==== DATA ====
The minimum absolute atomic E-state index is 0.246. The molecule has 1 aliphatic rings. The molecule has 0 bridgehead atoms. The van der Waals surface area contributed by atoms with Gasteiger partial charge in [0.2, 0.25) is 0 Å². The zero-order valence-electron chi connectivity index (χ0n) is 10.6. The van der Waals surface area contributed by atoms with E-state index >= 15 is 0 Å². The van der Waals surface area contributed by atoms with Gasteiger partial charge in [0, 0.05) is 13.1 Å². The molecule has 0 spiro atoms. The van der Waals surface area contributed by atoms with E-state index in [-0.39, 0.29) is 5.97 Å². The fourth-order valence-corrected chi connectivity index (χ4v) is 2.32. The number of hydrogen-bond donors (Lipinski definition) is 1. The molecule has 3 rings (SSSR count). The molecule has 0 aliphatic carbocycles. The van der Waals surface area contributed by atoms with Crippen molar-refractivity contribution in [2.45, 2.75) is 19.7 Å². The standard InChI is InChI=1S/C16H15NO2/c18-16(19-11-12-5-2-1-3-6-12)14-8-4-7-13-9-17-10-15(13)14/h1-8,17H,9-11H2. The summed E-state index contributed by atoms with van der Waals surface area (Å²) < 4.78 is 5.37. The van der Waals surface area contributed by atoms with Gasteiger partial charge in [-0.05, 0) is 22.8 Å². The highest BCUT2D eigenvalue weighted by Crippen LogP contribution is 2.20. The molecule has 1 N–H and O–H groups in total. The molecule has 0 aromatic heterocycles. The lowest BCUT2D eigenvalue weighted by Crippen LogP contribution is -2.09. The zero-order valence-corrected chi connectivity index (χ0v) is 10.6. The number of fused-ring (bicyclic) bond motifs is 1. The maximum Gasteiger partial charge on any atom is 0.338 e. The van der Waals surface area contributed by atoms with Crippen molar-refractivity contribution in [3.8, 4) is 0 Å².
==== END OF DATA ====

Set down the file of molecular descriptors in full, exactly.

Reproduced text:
The minimum absolute atomic E-state index is 0.246. The molecule has 1 aliphatic rings. The molecule has 0 bridgehead atoms. The van der Waals surface area contributed by atoms with Gasteiger partial charge in [0.2, 0.25) is 0 Å². The zero-order valence-electron chi connectivity index (χ0n) is 10.6. The van der Waals surface area contributed by atoms with E-state index >= 15 is 0 Å². The van der Waals surface area contributed by atoms with Gasteiger partial charge in [0, 0.05) is 13.1 Å². The molecule has 0 spiro atoms. The van der Waals surface area contributed by atoms with E-state index in [-0.39, 0.29) is 5.97 Å². The fourth-order valence-corrected chi connectivity index (χ4v) is 2.32. The number of hydrogen-bond donors (Lipinski definition) is 1. The molecule has 3 rings (SSSR count). The molecule has 0 aliphatic carbocycles. The van der Waals surface area contributed by atoms with Crippen molar-refractivity contribution in [2.45, 2.75) is 19.7 Å². The standard InChI is InChI=1S/C16H15NO2/c18-16(19-11-12-5-2-1-3-6-12)14-8-4-7-13-9-17-10-15(13)14/h1-8,17H,9-11H2. The summed E-state index contributed by atoms with van der Waals surface area (Å²) < 4.78 is 5.37. The van der Waals surface area contributed by atoms with Gasteiger partial charge in [-0.05, 0) is 22.8 Å². The highest BCUT2D eigenvalue weighted by Crippen LogP contribution is 2.20. The molecule has 1 N–H and O–H groups in total. The molecule has 0 aromatic heterocycles. The lowest BCUT2D eigenvalue weighted by Crippen LogP contribution is -2.09. The zero-order valence-corrected chi connectivity index (χ0v) is 10.6. The number of fused-ring (bicyclic) bond motifs is 1. The maximum Gasteiger partial charge on any atom is 0.338 e. The van der Waals surface area contributed by atoms with Crippen molar-refractivity contribution in [3.8, 4) is 0 Å².